The Teaching and Learning Process as Object of Study in Educational Psychology

In formal academic situations, such as the university, it seems reasonable that the variables we study would be jointly determined by learner characteristics as well as by the design and implementation of the teaching process (Cabanach et al., 2007, 2013; Chartier et al., 2011; Alonso-Tapia et al., 2018; Gentsch et al., 2018; Cassady et al., 2019). Previous theoretical models have adopted this idea. Biggs’ 3P model (Biggs, 1989, 1993a, b, 1999a, b; Biggs et al., 2001) has evolved toward a more interactive vision, progressively integrating the teaching process more explicitly (Kember et al., 2020). The Vermunt model (Vermunt, 1995, 1996, 1998; Vermunt and Donche, 2017) has systematically analyzed the role of external regulation as a negative factor for appropriate learning styles (Vermunt, 2005, 2007). The Entwistle model (Entwistle and Ramsden, 1983; Entwistle, 1991) has specifically considered the weight of the context and teaching process in the university environment (Ramsden, 1991; Asikainen et al., 2014; Cano et al., 2020). The Zimmerman model (Zimmerman, 1990, 1998; Zimmerman and Schunk, 2001) has also considered the contextual factor, although in a more implicit way (Kim et al., 2020; Zalazar-Jaime and Medrano, 2020).

The Theory of Self- vs. Externally-Regulated Learning, SRL vs. ERL Theory (de la Fuente, 2017) has attempted to organize the different combinations of student regulation (learning process) and teacher regulation (teaching process) that can occur in a university academic setting, summarizing these in a five-combination heuristic (see Table 1). This heuristic assumes that each study variable should be contextualized within the teaching and learning process, representing a distinct approach to investigation in Educational Psychology. Assuming that the students and the teacher may have varying characteristics (high-medium-low in regulation), different combinations will result, and prove more or less favorable to the teaching and learning process:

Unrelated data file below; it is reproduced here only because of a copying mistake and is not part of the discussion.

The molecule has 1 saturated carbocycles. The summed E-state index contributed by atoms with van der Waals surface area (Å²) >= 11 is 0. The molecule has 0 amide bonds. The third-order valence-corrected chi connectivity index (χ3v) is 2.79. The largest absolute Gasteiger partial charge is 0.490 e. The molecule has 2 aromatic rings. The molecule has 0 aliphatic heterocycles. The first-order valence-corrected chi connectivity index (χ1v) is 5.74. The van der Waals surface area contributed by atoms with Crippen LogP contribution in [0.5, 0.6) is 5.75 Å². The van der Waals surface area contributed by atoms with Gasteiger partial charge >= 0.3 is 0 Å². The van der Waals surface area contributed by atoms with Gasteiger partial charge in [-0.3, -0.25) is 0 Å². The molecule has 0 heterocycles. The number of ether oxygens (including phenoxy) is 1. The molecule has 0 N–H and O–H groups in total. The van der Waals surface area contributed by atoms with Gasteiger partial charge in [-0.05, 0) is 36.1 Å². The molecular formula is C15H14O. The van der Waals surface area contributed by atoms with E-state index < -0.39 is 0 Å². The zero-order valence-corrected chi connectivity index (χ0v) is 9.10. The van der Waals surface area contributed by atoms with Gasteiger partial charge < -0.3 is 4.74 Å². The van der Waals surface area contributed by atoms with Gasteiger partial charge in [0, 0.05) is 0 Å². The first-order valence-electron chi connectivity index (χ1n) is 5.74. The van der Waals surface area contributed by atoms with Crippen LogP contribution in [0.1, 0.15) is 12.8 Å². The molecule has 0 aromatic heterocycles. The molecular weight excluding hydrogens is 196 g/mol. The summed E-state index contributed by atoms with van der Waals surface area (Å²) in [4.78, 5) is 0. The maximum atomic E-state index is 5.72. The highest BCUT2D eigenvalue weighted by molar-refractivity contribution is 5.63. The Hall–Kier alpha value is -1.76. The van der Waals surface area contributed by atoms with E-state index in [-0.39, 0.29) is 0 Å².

TABLE 1
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Table 1. Combinations between model parameters hypothesized by SRL vs. ERL Theory (de la Fuente et al., 2017, 2019).

(1) The worst, Very Unfavorable combination (type 1) refers to a classroom combination of a student with low self-regulation (SR) and a teaching process low in external regulation (RT). In this case, the model predicts low academic behavioral confidence and high procrastination.

(2) An Unfavorable combination (type 2) refers to a classroom combination of a student with low SR and a teacher with medium RT, or the inverse. Here, the model predicts medium-low academic behavioral confidence and medium-high procrastination.

(3) A Medium combination (type 3) refers to the combination of a student with medium SR and a teacher with medium RT. The model predicts medium academic behavioral confidence and a medium level of procrastination.